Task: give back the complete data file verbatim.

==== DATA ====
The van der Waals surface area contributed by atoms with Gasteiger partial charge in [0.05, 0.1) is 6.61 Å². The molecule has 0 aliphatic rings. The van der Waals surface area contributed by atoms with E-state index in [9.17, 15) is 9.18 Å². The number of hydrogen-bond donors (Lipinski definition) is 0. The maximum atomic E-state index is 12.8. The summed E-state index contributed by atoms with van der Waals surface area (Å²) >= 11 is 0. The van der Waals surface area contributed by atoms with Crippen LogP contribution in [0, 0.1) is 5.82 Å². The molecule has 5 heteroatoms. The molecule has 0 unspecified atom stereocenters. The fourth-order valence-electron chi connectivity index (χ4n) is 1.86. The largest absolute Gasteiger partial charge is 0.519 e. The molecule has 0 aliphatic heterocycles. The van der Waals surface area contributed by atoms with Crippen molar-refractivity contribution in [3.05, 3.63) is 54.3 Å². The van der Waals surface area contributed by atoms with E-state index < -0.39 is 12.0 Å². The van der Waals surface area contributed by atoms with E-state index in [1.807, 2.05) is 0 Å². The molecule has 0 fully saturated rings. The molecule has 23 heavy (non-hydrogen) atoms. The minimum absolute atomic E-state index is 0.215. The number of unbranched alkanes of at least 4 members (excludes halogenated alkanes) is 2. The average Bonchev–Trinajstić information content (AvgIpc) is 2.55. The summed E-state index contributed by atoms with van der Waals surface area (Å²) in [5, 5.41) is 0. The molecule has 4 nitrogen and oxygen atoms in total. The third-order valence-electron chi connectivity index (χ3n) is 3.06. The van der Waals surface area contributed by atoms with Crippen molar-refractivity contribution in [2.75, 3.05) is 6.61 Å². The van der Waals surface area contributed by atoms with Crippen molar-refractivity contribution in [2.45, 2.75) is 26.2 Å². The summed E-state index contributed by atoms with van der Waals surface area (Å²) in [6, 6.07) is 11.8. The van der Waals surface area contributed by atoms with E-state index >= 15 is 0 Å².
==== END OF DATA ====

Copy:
The van der Waals surface area contributed by atoms with Gasteiger partial charge in [0.05, 0.1) is 6.61 Å². The molecule has 0 aliphatic rings. The van der Waals surface area contributed by atoms with E-state index in [9.17, 15) is 9.18 Å². The number of hydrogen-bond donors (Lipinski definition) is 0. The maximum atomic E-state index is 12.8. The summed E-state index contributed by atoms with van der Waals surface area (Å²) >= 11 is 0. The van der Waals surface area contributed by atoms with Crippen LogP contribution in [0, 0.1) is 5.82 Å². The molecule has 5 heteroatoms. The molecule has 0 unspecified atom stereocenters. The fourth-order valence-electron chi connectivity index (χ4n) is 1.86. The largest absolute Gasteiger partial charge is 0.519 e. The molecule has 0 aliphatic heterocycles. The van der Waals surface area contributed by atoms with Crippen molar-refractivity contribution in [3.05, 3.63) is 54.3 Å². The van der Waals surface area contributed by atoms with E-state index < -0.39 is 12.0 Å². The van der Waals surface area contributed by atoms with E-state index in [1.807, 2.05) is 0 Å². The molecule has 0 fully saturated rings. The molecule has 23 heavy (non-hydrogen) atoms. The minimum absolute atomic E-state index is 0.215. The number of unbranched alkanes of at least 4 members (excludes halogenated alkanes) is 2. The average Bonchev–Trinajstić information content (AvgIpc) is 2.55. The summed E-state index contributed by atoms with van der Waals surface area (Å²) in [5, 5.41) is 0. The molecule has 4 nitrogen and oxygen atoms in total. The third-order valence-electron chi connectivity index (χ3n) is 3.06. The van der Waals surface area contributed by atoms with Crippen molar-refractivity contribution in [2.75, 3.05) is 6.61 Å². The van der Waals surface area contributed by atoms with Crippen molar-refractivity contribution in [2.45, 2.75) is 26.2 Å². The summed E-state index contributed by atoms with van der Waals surface area (Å²) in [6, 6.07) is 11.8. The van der Waals surface area contributed by atoms with E-state index >= 15 is 0 Å².